For integers $n\geq 1$ I denote the Euler's totient function as $\varphi(n)$ and the divisor function $\sum_{1\leq d\mid n}d$ as $\sigma(n)$, that are two well-known mulitplicative functions. We assume also the theory of odd perfect numbers, see if you want the corresponding section of the Wikipedia with title *Perfect number.*

It is easy to prove the following statement, on assumption that there exists an odd perfect number $x$.

Fact.If $x$ is an odd perfect number then $$\varphi\left(x^{\sigma(x)}\sigma(x)^x\right)=2^{x-1} x^{3x-1}\varphi(x)\tag{1}$$ holds.

**Computational fact.** For integers $1\leq n\leq 5000$, the only solution of $(1)$ is $n=1$. To see it, after some seconds, choose *GP* as language and evaluate next code (it is just a line written in Pari/GP) in the web page Sage Cell Server

`for (x = 1, 5*10^3,if (eulerphi(x^(sigma(x))*(sigma(x))^x)==2^(x-1)*x^(3*x-1)*eulerphi(x), print(x)))`

I believe that the following conjecture holds.

Conjecture.The only solution of our equation$(1)$is the integer$1$.

**Motivation for the post.** My belief is that an interesting way (but my attempts were failed) to study the unsolved problem related to odd perfect numbers (that is if there exist any of them) should be to create intrincated/artificious equations similar than $(1)$ involving the sum of divisors functions and the Euler's totient function with the purpose to invoke inequalitites, asymptotics, heuristics or conjectures for these arithmetic functions (my belief is that the problem of odd perfect numbers is related to the distribution of prime numbers, thus maybe in the equations *similar than* $(1)$ that previously I've evoked should be required also that arise functions as the radical of an integer $\operatorname{rad}(x)$ or even the prime-counting function $\pi(x)$, both specialized for odd perfect numbers $x$).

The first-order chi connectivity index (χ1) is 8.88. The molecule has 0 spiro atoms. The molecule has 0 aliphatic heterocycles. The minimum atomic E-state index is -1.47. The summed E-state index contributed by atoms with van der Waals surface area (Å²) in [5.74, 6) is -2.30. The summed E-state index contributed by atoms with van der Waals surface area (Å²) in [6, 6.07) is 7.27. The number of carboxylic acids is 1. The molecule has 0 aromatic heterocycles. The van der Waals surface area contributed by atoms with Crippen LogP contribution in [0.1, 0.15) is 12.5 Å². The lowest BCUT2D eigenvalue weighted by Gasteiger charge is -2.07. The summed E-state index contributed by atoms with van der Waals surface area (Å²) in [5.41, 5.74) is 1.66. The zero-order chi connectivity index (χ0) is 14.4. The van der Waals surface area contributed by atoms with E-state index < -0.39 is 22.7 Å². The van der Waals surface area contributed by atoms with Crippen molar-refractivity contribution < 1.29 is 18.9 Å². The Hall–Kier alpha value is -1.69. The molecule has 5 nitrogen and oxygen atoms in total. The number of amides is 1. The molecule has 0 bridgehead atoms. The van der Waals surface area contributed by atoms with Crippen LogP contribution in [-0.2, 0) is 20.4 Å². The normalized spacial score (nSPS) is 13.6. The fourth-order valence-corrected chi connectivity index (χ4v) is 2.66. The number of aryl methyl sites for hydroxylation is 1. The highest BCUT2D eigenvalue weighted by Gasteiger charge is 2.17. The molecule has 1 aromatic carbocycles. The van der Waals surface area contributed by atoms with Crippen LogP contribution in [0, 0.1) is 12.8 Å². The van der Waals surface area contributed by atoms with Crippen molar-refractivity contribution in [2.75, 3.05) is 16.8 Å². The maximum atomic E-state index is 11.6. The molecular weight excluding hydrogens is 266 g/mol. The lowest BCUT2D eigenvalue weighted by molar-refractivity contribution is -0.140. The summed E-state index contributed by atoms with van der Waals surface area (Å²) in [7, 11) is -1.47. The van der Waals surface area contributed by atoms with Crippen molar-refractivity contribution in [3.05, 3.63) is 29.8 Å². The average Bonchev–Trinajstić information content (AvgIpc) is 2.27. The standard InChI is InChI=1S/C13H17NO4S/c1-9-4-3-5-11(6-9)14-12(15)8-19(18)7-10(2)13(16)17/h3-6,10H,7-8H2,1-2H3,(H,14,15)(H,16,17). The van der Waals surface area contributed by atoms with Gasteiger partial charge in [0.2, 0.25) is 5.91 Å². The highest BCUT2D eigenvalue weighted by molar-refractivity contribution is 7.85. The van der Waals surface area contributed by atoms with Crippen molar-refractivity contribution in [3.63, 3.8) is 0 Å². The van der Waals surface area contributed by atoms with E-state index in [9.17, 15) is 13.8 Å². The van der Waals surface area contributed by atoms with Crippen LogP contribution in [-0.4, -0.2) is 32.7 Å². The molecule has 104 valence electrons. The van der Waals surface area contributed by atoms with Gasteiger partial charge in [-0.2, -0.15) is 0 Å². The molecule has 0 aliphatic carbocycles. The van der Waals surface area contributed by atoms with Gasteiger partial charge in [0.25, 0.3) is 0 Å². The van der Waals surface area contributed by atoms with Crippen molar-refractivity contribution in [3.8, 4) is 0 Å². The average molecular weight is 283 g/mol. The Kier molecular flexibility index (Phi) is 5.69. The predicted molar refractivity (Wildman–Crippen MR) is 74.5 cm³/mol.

Question.What work can be done to prove of refute previous conjecture, that the only solution of $$\varphi\left(n^{\sigma(n)}\sigma(n)^n\right)=2^{n-1} n^{3n-1}\varphi(n)$$ should be $n=1$? It is welcome unconditionally statements or heuristics, but also feel free to invoke conjectures if you can get some advanced statement.Many thanks.

Thus, as how it is perceived in the title of the post, previous **Question** is also an invitation to add remarkable statements about the nature of the solutions of $(1)$, if we are in the situation that the Question can not be solved.

**Last remarks to to emphasize my ideas.** What is saying myself thus previous **Motivation** and **Question**? That of couse I understand that the equation/characterization for odd perfect nubmers by means the equation $\sigma(x)=2x$ for odd integers $x\geq 1$ is easiest (to understand and study it) than others involving more arithmetic functions, but in my belief is that there exists a chance to get some statement for odd perfect numbers by the method to create more intrincated/artificious equations.

I think that my question is interesting, and I think that arises in a natural way when one tries to drop solutions like $2^{2^{\lambda-1}-1}$, that is the sequence *A058891* from the On-Line Encyclopedia of Integer Sequences, for equations like this $$\varphi(x^x\sigma(x))=x^x\varphi(x).$$
See if you want the code

`for (x = 1, 10^4,if (eulerphi((x^x)*sigma(x))==(x^x)*eulerphi(x), print(x)))`

Each odd perfect number$n$satisfies$$\psi(n^{\sigma(n)}\sigma(n)^n )=3\cdot 2^{n-1}n^{3n-1}\psi(n).$$ And I cann't find any integer satisfying this equation over the segment $1\leq n\leq 1000$. A reformulation is using the equation $\psi(n^{\sigma(n)}\sigma(n)^n )=3\cdot 2^{n-1}n^{3n}\cdot\frac{\sigma(\text{rad}(n))}{\text{rad}(n)}$. For the definiton $\text{rad}(n)$ see the WikipediaRadical of an integer. $\endgroup$ – user142929 Oct 30 at 12:56